with a Foreword by Craig Hugh Smyth- Second Printing
OBSERVATIONS ON THE USE OF THE CONCEPT OF MANNERISM: Henri Zerner 227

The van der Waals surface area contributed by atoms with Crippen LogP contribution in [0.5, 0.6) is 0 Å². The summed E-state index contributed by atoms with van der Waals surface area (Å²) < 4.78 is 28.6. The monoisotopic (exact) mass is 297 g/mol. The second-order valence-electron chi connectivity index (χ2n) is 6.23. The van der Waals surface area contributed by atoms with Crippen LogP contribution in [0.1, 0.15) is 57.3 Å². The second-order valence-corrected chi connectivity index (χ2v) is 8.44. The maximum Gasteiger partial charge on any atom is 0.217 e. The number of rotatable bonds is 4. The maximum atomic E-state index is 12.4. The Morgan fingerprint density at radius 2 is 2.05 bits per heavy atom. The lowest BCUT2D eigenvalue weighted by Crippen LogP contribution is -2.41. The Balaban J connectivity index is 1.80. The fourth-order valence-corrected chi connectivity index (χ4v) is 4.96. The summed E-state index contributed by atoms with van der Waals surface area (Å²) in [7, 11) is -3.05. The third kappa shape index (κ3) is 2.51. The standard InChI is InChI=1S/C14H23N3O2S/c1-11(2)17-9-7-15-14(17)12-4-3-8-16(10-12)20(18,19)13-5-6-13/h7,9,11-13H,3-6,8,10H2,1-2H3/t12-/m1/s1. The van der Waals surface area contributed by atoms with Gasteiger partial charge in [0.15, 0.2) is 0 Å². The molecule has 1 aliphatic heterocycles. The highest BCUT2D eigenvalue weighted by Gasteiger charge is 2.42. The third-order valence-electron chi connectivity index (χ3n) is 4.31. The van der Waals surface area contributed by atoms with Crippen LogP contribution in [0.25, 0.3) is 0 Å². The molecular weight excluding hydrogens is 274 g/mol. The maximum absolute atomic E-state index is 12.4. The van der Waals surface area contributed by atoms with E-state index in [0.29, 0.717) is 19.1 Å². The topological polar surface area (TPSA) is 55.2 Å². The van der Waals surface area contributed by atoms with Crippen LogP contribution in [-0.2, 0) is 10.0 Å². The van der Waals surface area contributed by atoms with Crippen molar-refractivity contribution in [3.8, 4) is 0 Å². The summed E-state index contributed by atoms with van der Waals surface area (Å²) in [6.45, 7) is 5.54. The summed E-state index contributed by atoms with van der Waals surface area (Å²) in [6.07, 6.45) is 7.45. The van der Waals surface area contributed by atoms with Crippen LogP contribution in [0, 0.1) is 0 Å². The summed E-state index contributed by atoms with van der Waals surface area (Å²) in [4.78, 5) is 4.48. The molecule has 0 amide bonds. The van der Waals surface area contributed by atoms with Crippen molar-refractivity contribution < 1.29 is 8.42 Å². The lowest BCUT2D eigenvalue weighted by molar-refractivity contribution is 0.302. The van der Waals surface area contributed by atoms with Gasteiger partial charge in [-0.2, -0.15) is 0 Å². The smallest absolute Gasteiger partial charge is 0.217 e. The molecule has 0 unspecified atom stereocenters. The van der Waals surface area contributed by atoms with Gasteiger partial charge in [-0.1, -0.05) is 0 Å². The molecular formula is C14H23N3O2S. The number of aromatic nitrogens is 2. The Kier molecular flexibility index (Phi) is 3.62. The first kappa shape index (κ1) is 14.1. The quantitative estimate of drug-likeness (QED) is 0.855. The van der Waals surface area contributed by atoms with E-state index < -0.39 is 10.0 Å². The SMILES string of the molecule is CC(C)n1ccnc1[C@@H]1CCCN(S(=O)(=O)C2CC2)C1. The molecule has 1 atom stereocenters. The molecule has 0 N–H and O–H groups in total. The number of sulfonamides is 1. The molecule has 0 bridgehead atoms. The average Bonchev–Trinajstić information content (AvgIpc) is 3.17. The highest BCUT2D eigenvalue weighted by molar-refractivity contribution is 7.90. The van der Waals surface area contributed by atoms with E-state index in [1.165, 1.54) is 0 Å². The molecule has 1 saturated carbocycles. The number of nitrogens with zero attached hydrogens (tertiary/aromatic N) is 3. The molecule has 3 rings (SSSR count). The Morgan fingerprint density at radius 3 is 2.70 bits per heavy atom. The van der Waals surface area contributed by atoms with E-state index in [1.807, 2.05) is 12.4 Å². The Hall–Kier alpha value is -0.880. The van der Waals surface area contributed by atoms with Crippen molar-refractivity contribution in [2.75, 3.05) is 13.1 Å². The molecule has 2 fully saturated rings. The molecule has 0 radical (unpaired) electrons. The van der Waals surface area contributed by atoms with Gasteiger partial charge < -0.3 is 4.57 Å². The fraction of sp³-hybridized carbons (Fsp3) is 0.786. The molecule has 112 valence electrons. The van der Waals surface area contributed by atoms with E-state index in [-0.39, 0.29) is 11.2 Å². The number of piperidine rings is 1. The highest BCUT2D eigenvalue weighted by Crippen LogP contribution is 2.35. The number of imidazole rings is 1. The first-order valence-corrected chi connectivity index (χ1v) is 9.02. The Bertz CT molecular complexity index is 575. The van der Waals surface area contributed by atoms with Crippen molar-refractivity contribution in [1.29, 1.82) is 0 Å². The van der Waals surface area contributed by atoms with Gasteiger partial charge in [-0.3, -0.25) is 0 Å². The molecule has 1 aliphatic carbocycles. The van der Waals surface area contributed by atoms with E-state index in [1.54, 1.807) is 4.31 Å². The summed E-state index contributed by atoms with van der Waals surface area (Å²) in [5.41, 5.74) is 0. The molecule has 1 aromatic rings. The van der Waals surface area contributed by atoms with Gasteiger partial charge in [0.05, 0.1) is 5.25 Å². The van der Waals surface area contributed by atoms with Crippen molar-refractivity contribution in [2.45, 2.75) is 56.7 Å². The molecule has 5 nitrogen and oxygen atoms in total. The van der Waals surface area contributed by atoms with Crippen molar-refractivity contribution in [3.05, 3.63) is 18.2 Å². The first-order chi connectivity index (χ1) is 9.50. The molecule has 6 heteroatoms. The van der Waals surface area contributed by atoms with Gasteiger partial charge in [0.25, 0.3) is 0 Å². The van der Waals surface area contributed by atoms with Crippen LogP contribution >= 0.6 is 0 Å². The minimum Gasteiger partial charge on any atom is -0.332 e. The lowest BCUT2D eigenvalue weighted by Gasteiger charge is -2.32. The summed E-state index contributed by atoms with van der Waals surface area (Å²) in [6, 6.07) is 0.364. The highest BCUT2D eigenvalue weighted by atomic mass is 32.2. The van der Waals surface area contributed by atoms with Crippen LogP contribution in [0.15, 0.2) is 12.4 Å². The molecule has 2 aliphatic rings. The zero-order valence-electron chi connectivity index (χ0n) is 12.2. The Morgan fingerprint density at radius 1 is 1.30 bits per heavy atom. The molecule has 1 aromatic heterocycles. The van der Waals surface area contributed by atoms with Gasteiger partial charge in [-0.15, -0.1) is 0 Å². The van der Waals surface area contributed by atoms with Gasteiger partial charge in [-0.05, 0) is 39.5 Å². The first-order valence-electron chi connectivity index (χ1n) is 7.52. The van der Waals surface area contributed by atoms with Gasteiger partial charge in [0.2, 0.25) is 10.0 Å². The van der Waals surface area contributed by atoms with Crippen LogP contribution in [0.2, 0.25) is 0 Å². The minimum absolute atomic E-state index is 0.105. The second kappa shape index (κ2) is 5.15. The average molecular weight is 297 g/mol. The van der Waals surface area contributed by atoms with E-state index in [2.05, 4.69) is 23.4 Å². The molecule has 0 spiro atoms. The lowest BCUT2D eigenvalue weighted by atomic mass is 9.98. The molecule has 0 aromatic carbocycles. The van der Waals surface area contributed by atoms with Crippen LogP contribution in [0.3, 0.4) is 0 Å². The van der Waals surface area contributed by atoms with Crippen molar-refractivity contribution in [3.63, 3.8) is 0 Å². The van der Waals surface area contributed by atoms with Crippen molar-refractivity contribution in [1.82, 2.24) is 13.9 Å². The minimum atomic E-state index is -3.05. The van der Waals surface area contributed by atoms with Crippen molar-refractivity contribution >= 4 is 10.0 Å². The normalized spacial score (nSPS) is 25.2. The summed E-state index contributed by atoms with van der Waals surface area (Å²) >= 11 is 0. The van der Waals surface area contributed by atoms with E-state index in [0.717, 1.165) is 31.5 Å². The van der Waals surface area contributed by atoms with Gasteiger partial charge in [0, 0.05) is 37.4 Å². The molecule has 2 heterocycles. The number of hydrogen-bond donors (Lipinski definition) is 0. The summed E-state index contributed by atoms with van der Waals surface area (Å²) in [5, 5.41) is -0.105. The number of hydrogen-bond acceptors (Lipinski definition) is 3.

OBSERVATIONS ON THE USE OF THE CONCEPT OF MANNERISM Henri Zerner Mannerism has been a central subject of art historical discussions during the last half century. The term as a historical and critical category has meanwhile been adopted by students of music and literature and by cultural historians and has become the name of an age of civilization. Thus, art history bears a heavy responsibility, and while the art historian might be tempted to drop this by-now unwieldy, cumbersome notion altogether, he owes it to his colleagues to try to elucidate the possible uses of the word and the causes of the present state of confusion. If nothing more, I should like to make it clear to students of music and literature that their difficulty in using the concept of mannerism does not spring exclusively from applying a concept evolved in another discipline. The debate developed with the partial rehabilitation of the art that separates the High Renaissance from the baroque. This period was condemned as "mannerist" by the seventeenth century, and this anathema lasted until the end of the nineteenth. It was only with the questioning of classical norms, particularly under the influence of an expressionist sensibility in early twentieth-century Germany and Austria, that the situation was reexamined, and at that point the term emerged as a stylistic category without derogatory implications. I should like to distinguish two trends during this initial period of reassessment. Max Dvorak characterizes mannerism directly in terms of expressive content.1 Mannerism is defined as...
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